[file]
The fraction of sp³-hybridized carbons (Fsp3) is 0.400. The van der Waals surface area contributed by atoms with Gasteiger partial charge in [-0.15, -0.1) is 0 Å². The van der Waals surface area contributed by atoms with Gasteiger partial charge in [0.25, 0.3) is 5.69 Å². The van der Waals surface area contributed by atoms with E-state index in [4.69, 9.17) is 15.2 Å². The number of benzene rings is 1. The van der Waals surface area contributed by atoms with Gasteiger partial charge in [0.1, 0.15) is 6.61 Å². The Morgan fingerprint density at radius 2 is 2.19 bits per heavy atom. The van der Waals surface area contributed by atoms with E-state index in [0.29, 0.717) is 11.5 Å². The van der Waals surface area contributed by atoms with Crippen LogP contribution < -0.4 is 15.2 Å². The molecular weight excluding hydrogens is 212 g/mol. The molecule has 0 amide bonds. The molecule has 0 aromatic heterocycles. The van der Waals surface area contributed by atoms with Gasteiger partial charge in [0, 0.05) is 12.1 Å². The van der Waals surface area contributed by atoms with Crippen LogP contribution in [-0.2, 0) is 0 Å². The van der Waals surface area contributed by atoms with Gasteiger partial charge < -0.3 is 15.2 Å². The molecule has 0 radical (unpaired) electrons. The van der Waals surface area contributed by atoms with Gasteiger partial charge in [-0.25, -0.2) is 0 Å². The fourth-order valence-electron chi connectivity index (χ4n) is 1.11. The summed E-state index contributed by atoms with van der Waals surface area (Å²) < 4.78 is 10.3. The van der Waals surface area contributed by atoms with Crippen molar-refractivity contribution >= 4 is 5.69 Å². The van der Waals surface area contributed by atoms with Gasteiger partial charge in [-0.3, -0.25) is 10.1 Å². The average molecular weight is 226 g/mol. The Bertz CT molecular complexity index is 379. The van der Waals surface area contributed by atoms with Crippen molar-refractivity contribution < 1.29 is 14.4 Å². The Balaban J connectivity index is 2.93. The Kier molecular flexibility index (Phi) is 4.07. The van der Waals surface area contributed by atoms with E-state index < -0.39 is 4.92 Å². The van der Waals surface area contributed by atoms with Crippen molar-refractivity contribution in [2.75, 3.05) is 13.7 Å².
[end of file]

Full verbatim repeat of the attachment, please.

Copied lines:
The fraction of sp³-hybridized carbons (Fsp3) is 0.400. The van der Waals surface area contributed by atoms with Gasteiger partial charge in [-0.15, -0.1) is 0 Å². The van der Waals surface area contributed by atoms with Gasteiger partial charge in [0.25, 0.3) is 5.69 Å². The van der Waals surface area contributed by atoms with E-state index in [4.69, 9.17) is 15.2 Å². The number of benzene rings is 1. The van der Waals surface area contributed by atoms with Gasteiger partial charge in [0.1, 0.15) is 6.61 Å². The Morgan fingerprint density at radius 2 is 2.19 bits per heavy atom. The van der Waals surface area contributed by atoms with E-state index in [0.29, 0.717) is 11.5 Å². The van der Waals surface area contributed by atoms with Crippen LogP contribution < -0.4 is 15.2 Å². The molecular weight excluding hydrogens is 212 g/mol. The molecule has 0 amide bonds. The molecule has 0 aromatic heterocycles. The van der Waals surface area contributed by atoms with Gasteiger partial charge in [0, 0.05) is 12.1 Å². The van der Waals surface area contributed by atoms with Crippen LogP contribution in [-0.2, 0) is 0 Å². The van der Waals surface area contributed by atoms with Gasteiger partial charge < -0.3 is 15.2 Å². The molecule has 0 radical (unpaired) electrons. The van der Waals surface area contributed by atoms with Gasteiger partial charge in [-0.25, -0.2) is 0 Å². The fourth-order valence-electron chi connectivity index (χ4n) is 1.11. The summed E-state index contributed by atoms with van der Waals surface area (Å²) < 4.78 is 10.3. The van der Waals surface area contributed by atoms with Crippen molar-refractivity contribution >= 4 is 5.69 Å². The van der Waals surface area contributed by atoms with Gasteiger partial charge in [-0.3, -0.25) is 10.1 Å². The average molecular weight is 226 g/mol. The Bertz CT molecular complexity index is 379. The van der Waals surface area contributed by atoms with Crippen molar-refractivity contribution < 1.29 is 14.4 Å². The Balaban J connectivity index is 2.93. The Kier molecular flexibility index (Phi) is 4.07. The van der Waals surface area contributed by atoms with E-state index < -0.39 is 4.92 Å². The van der Waals surface area contributed by atoms with Crippen molar-refractivity contribution in [2.75, 3.05) is 13.7 Å².